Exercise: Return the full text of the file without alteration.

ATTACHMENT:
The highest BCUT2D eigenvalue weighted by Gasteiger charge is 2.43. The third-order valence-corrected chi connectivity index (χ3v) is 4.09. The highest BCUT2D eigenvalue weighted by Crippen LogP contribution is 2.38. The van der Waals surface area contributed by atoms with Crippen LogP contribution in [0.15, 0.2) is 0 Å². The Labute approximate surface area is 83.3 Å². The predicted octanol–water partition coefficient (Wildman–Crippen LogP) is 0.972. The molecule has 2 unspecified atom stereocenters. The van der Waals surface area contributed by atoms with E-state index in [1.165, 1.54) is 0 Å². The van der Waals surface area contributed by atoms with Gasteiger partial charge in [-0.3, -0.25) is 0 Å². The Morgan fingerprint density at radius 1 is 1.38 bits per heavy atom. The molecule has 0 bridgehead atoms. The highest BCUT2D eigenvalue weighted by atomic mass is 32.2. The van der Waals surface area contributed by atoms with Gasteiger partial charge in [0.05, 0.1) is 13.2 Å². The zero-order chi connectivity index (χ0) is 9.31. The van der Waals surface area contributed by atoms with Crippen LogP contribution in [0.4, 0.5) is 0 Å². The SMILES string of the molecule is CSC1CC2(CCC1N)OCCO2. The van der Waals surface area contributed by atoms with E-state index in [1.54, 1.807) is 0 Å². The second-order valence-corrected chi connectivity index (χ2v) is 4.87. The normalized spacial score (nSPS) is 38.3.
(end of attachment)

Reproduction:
The highest BCUT2D eigenvalue weighted by Gasteiger charge is 2.43. The third-order valence-corrected chi connectivity index (χ3v) is 4.09. The highest BCUT2D eigenvalue weighted by Crippen LogP contribution is 2.38. The van der Waals surface area contributed by atoms with Crippen LogP contribution in [0.15, 0.2) is 0 Å². The Labute approximate surface area is 83.3 Å². The predicted octanol–water partition coefficient (Wildman–Crippen LogP) is 0.972. The molecule has 2 unspecified atom stereocenters. The van der Waals surface area contributed by atoms with E-state index in [1.165, 1.54) is 0 Å². The van der Waals surface area contributed by atoms with Gasteiger partial charge in [-0.3, -0.25) is 0 Å². The Morgan fingerprint density at radius 1 is 1.38 bits per heavy atom. The molecule has 0 bridgehead atoms. The highest BCUT2D eigenvalue weighted by atomic mass is 32.2. The van der Waals surface area contributed by atoms with Gasteiger partial charge in [0.05, 0.1) is 13.2 Å². The zero-order chi connectivity index (χ0) is 9.31. The van der Waals surface area contributed by atoms with Crippen LogP contribution in [0.4, 0.5) is 0 Å². The SMILES string of the molecule is CSC1CC2(CCC1N)OCCO2. The van der Waals surface area contributed by atoms with E-state index in [1.54, 1.807) is 0 Å². The second-order valence-corrected chi connectivity index (χ2v) is 4.87. The normalized spacial score (nSPS) is 38.3.